Earlier this year, the Legislature passed a bill delaying the retention provision, but Gov. Kay Ivey vetoed the bill. In issuing her veto, Ivey said the Legislature could revisit the issue after seeing the 2021 test results.
When the retention provision does take effect, students who don’t make the ACAP reading benchmark would be offered intensive intervention at a summer literacy camp and would be retested later in the summer. Other conditions and evidence would also be considered before the child is recommended for retention. For instance, students who have been previously provided with two years of reading intervention or students who already have an Individualized Education Plan in place would be eligible to progress with their classmates, though they would still be provided with continued support to get them up to grade level on reading.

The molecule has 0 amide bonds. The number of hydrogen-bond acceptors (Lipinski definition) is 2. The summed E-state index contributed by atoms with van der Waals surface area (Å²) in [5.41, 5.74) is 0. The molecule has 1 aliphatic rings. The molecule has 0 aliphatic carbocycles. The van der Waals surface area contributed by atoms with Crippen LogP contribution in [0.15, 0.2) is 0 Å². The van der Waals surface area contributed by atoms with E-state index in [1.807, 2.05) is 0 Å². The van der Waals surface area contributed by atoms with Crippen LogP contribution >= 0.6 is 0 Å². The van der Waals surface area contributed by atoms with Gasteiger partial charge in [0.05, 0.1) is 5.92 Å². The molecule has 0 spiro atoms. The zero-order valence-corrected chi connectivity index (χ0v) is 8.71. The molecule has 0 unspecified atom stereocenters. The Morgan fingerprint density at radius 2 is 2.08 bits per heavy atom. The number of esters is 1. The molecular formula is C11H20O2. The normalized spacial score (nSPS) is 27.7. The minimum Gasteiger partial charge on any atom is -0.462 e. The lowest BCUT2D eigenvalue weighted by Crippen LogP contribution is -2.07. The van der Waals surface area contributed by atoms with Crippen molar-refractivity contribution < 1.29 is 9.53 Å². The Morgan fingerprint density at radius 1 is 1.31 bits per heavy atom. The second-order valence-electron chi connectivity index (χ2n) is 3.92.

The reading results are not available at the school level because the cut score has not been set, nor have the results been calculated or published. However, the scores on the ELA section of ACAP provide some insight into how students performed across the state.
About 10 % of students, or 5,008 of the 55,000 third graders, scored at the lowest level, Level 1, on the ACAP’s ELA section. The number and percentage falling below the cut score on the reading subsection would be higher considering the figures presented by the technical advisory committee, a little more than double.
In the 30 best-performing school systems, less than 5% of third-graders scored in Level 1 range. However, in the 15 lowest-performing systems, 20% or more of the students scored at Level 1. That includes 32% of Birmingham City School students or close to 500 students in that system.
New Tests, Similar Relative Results